Novel G-DNA binding proteins from the ciliate Tetrahymena thermophila: purification, characterization, cloning and functional analyses

dc.contributor.advisor Eric Henderson
dc.contributor.author Lu, Quan
dc.contributor.department Theses & dissertations (Interdisciplinary)
dc.date 2018-08-23T01:58:58.000
dc.date.accessioned 2020-06-30T07:21:13Z
dc.date.available 2020-06-30T07:21:13Z
dc.date.copyright Fri Jan 01 00:00:00 UTC 1999
dc.date.issued 1999
dc.description.abstract <p>G-DNA is a family of novel four-stranded DNA structures characterized by motifs called G-quartets. Evidence is growing to suggest that G-DNA exists and plays biological roles in vivo. In order to further elucidate the functions of G-DNA, we have studied proteins that specifically bind to the DNA structure;Two G-DNA binding activities, TGPI and TGP3, were purified from the ciliate Tetrahymena thermophila. Based on the peptide sequences obtained from direct internal peptide sequencing, the cDNAs coding for the genes were cloned. Deduced protein sequences showed that TGP1 and TGP3 are novel proteins but share significant homology with each other. Furthermore, the two proteins contain an intriguing sequence pattern with two repetitive and homologous motifs flanking an extensively hydrophilic region. We suggest that this shared sequence pattern may represent a novel G-DNA binding motif,;To address the biological functions of these two novel G-DNA binding proteins, we have employed a newly-developed gene knock out technique and generated Tetrahymena strains with each of the two genes completely disrupted in the macronucleus. Both knock-out strains (TGPlKO and TGP3KO) grow normally suggesting that neither of the genes is essential for cell growth and survival. Nevertheless, detailed nuclear staining analysis revealed micronuclear aberrance characterized by higher occurrence of multiple micronuclei in both knock-out cells, suggesting a faulty control of the micronuclear division. More interestingly, TGPlKO cells showed an increased TGP3 activity, implying that these two proteins may share some aspects of biological functions. In addition to the gene knock-out experiments, we also did nuclear fractionation experiment, demonstrating that both TGPI and TGP3 localize mainly in the nuclei. Based on these data, we propose a model, in which TGP proteins coordinate to function in micronuclear division through binding to the G-DNA structure formed between telomeres of two sister chromatids.</p>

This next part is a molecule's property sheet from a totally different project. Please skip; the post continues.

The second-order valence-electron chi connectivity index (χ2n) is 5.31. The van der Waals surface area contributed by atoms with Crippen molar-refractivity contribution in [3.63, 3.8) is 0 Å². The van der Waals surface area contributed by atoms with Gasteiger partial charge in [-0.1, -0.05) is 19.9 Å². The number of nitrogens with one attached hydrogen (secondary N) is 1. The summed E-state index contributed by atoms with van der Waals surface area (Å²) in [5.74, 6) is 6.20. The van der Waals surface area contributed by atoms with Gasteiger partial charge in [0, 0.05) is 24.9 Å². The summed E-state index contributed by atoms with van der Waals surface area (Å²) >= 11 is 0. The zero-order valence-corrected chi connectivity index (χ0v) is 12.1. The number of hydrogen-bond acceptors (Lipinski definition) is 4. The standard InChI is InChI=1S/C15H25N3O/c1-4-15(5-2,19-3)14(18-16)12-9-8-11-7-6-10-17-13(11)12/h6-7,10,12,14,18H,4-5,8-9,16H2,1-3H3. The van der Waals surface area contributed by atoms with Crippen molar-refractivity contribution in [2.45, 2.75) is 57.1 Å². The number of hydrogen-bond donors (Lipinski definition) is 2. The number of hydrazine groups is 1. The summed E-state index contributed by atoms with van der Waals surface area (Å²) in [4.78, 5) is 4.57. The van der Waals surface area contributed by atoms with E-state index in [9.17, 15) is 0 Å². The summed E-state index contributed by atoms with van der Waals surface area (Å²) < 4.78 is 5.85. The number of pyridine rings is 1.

dc.format.mimetype application/pdf
dc.identifier archive/lib.dr.iastate.edu/rtd/12469/
dc.identifier.articleid 13468
dc.identifier.contextkey 6804151
dc.identifier.doi https://doi.org/10.31274/rtd-180813-13738
dc.identifier.s3bucket isulib-bepress-aws-west
dc.identifier.submissionpath rtd/12469
dc.identifier.uri https://dr.lib.iastate.edu/handle/20.500.12876/65840
dc.language.iso en
dc.source.bitstream archive/lib.dr.iastate.edu/rtd/12469/r_9950105.pdf|||Fri Jan 14 19:22:14 UTC 2022
dc.subject.disciplines Cell Biology
dc.subject.disciplines Molecular Biology
dc.subject.keywords Zoology and genetics
dc.subject.keywords Molecular
dc.subject.keywords cellular
dc.subject.keywords and developmental biology
dc.title Novel G-DNA binding proteins from the ciliate Tetrahymena thermophila: purification, characterization, cloning and functional analyses
dc.type article
dc.type.genre dissertation
dspace.entity.type Publication
thesis.degree.discipline Molecular, Cellular, and Developmental Biology
thesis.degree.level dissertation
thesis.degree.name Doctor of Philosophy
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